What’s an example?

Normani I feel like it’s all the time. I am a very hard worker and I do come from those different backgrounds, dance and gymnastics, but I also haven’t done a lot of tumbling or gym in a very long time. So even what you saw on the V.M.A.’s, me doing the back walkover going into the split — there was a moment where I was like: “Wait, I don’t know if I’m going to do the back walkover. I don’t want to stress out over it. I have other things to stress out over.” And he was like, “No, you’re going to do it.” He allows me the opportunity to know that I’m still capable of doing certain things.

What was your reaction to Missy Elliott dedicating her Video Vanguard Award to the dance community?

Bankhead That was really major. A lot of artists, they have their dancers but really don’t allow them to be part of the moment. They’re just background noise. So to have a legend like Missy, who paved the way and changed and inspired so much in the dance industry — for her to acknowledge that her dancers are so important to her show, it’s very heartwarming.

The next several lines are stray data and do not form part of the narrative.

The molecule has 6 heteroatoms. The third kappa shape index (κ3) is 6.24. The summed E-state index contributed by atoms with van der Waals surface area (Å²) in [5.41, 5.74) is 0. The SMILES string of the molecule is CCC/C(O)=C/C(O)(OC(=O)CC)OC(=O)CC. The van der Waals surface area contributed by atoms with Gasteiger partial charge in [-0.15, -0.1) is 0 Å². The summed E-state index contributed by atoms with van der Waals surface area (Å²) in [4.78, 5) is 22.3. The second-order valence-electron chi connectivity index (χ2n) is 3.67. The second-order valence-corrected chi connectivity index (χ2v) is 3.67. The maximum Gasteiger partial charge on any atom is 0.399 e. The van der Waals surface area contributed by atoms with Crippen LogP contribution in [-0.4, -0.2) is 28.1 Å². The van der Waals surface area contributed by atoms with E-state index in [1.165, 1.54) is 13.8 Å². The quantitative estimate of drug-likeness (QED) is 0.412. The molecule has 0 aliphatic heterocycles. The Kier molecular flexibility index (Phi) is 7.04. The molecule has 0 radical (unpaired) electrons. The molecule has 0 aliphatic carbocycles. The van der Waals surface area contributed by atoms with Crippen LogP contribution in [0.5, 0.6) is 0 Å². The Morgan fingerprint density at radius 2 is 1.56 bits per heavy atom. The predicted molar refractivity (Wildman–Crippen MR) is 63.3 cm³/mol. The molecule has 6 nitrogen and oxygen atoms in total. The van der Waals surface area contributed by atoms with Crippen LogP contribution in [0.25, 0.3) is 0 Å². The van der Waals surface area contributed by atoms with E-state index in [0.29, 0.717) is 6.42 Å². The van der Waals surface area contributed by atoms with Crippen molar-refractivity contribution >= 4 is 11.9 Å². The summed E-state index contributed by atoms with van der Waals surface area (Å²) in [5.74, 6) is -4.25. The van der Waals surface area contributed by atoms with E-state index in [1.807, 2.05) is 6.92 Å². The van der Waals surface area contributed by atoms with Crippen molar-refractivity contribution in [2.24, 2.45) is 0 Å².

Normani Especially for me coming from the dance community, I feel really at home when I’m in a room full of talented dancers.

Sean, why did you feel it was important for Normani to have that solo, with the back walkover, in her V.M.A.’s performance?

Bankhead We had a lot of dancers — 20, 21 dancers. And I remember being like: “Normani, during the dance break, it just needs to be you. Let’s get everybody offstage, let’s put a spotlight on you and just show the world what you can do.” It was probably one of the better decisions we made, and she came through. She can do it.